...are the Democrats so fearful of change that they'll nominate Joe Rogan for president?

...can't we treat terrorists at least as badly as we treat Fear Factor contestants? "Tell us where the explosives are, Marwan...or you'll have to drink this maggot-fly shake, eat these Madagascar Hissing Cockroaches and tie a perfect Windsor Knot with this pig uterus using only your tongue!"

...why do TV experts insist that torture never gets reliable results--yet we train our troops in techniques to resist it?

...since terrorists' have an Iron-Clad, Gold-Plated Constitutional Right Never To Be Made Uncomfortable In Any Way, did I miss Teddy the Hutt's denunciation of the recent insurgent attack on Abu Gharib?

And is it just me...or are we in danger forgetting this?

I refuse to forget...

but maybe it's just me.

Venezuela Dreamin' 


Miguel Octavio of The Devil's Excrement:

"President Chavez continued raising the specter of an external enemy Friday. This strategy of inducing fear and nationalistic feelings in the population is typical of autocratic regimes that want to hide the failure of their accomplishments. In this case, the Chavez administration has raised the fear of a US invasion which is seldom mentioned explicitly but is referred to as the “asymmetrical war”. The subject is brought up almost daily and is accompanied by the daily mention of the military reserve, which has quickly grown from an already exaggerated half a million men to two million in less than two weeks."

--A million-and-a-half...in two weeks?!

No doubt Chavez sees this enlarged Reserve as an extended Praetorian Guard, loyal not to Venezuela, but to his criminal regime. And certainly as a tool to subvert and bully Venezuela's neighbors. And all this in a country struggling to meet basic human needs.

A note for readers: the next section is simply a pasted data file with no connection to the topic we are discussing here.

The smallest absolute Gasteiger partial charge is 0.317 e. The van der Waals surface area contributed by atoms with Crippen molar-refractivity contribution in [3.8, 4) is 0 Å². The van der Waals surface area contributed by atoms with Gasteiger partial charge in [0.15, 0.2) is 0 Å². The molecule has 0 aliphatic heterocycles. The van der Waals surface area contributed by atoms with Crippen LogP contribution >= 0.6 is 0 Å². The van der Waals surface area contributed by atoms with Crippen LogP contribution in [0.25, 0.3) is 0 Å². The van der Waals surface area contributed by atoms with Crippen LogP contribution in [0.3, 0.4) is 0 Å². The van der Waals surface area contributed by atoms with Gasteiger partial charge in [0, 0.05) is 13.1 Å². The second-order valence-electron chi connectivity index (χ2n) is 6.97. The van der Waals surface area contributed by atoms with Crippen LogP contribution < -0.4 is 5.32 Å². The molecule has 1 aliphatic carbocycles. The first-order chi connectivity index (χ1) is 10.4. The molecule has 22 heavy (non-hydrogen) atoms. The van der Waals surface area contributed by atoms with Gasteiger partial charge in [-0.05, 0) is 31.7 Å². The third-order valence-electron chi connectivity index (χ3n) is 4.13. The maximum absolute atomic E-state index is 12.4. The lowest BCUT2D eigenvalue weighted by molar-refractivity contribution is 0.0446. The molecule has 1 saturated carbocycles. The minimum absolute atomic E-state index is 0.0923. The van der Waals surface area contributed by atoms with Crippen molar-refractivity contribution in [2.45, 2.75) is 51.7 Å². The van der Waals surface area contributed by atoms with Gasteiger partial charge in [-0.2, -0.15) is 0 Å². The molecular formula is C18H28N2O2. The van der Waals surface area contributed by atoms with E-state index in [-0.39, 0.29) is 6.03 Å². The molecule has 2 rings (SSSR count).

Also noted: Cuba is generously assisting the regime in creating national ID cards for Venezuelans with IBM equipment.

Say your prayers and keep an eye on this one. And feel "free" to stop by Miguel's and offer your support.

Culture of Death? What Culture of Death? 

Oh; THAT Culture of Death.

If something called 'The Hemlock Society' isn't a Death Cult, what is?

The Sunday Times:

"Coroner seeks inquiry into ‘mass euthanasia’ at hospital--by Lois Rogers, Medical Editor

A CORONER is demanding a public inquiry into claims that 11 hospital patients were deliberately starved to death. He believes that it could be Britain’s first case of forced “mass euthanasia”.

Peter Ashworth, the coroner for Derby, will open an inquest later this year into the suspicious deaths at the city’s Kingsway hospital.

He considers the matter so serious that he has written to the Department of Health asking for the inquest to be superseded by a judicial inquiry with powers to investigate practices at the hospital.

There is now increasing concern across Britain about the way hospitals appear to be hastening the deaths of elderly patients. Police in Leeds and Hampshire are also looking into similar cases.

The 11 patients, all men aged between 65 and 93, died in the Rowsley ward for the elderly at Kingsway. A review of the cases, ordered by the coroner, found evidence that their deaths may have been speeded up by withholding sufficient food.